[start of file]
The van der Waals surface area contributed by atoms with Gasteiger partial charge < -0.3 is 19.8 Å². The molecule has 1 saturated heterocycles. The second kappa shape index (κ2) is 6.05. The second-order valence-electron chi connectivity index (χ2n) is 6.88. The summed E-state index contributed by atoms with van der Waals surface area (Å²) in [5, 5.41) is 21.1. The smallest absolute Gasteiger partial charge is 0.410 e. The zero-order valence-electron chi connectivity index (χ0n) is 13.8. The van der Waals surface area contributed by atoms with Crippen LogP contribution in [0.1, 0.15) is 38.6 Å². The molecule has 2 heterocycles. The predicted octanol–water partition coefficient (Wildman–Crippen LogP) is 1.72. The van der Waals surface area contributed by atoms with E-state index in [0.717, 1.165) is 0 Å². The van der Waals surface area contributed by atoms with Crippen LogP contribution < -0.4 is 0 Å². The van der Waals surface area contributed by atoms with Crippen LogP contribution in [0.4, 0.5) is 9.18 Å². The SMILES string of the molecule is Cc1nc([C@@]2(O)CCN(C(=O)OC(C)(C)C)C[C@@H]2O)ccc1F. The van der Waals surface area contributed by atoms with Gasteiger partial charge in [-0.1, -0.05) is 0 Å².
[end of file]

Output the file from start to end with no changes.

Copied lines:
The van der Waals surface area contributed by atoms with Gasteiger partial charge < -0.3 is 19.8 Å². The molecule has 1 saturated heterocycles. The second kappa shape index (κ2) is 6.05. The second-order valence-electron chi connectivity index (χ2n) is 6.88. The summed E-state index contributed by atoms with van der Waals surface area (Å²) in [5, 5.41) is 21.1. The smallest absolute Gasteiger partial charge is 0.410 e. The zero-order valence-electron chi connectivity index (χ0n) is 13.8. The van der Waals surface area contributed by atoms with Crippen LogP contribution in [0.1, 0.15) is 38.6 Å². The molecule has 2 heterocycles. The predicted octanol–water partition coefficient (Wildman–Crippen LogP) is 1.72. The van der Waals surface area contributed by atoms with E-state index in [0.717, 1.165) is 0 Å². The van der Waals surface area contributed by atoms with Crippen LogP contribution < -0.4 is 0 Å². The van der Waals surface area contributed by atoms with Crippen LogP contribution in [0.4, 0.5) is 9.18 Å². The SMILES string of the molecule is Cc1nc([C@@]2(O)CCN(C(=O)OC(C)(C)C)C[C@@H]2O)ccc1F. The van der Waals surface area contributed by atoms with Gasteiger partial charge in [-0.1, -0.05) is 0 Å².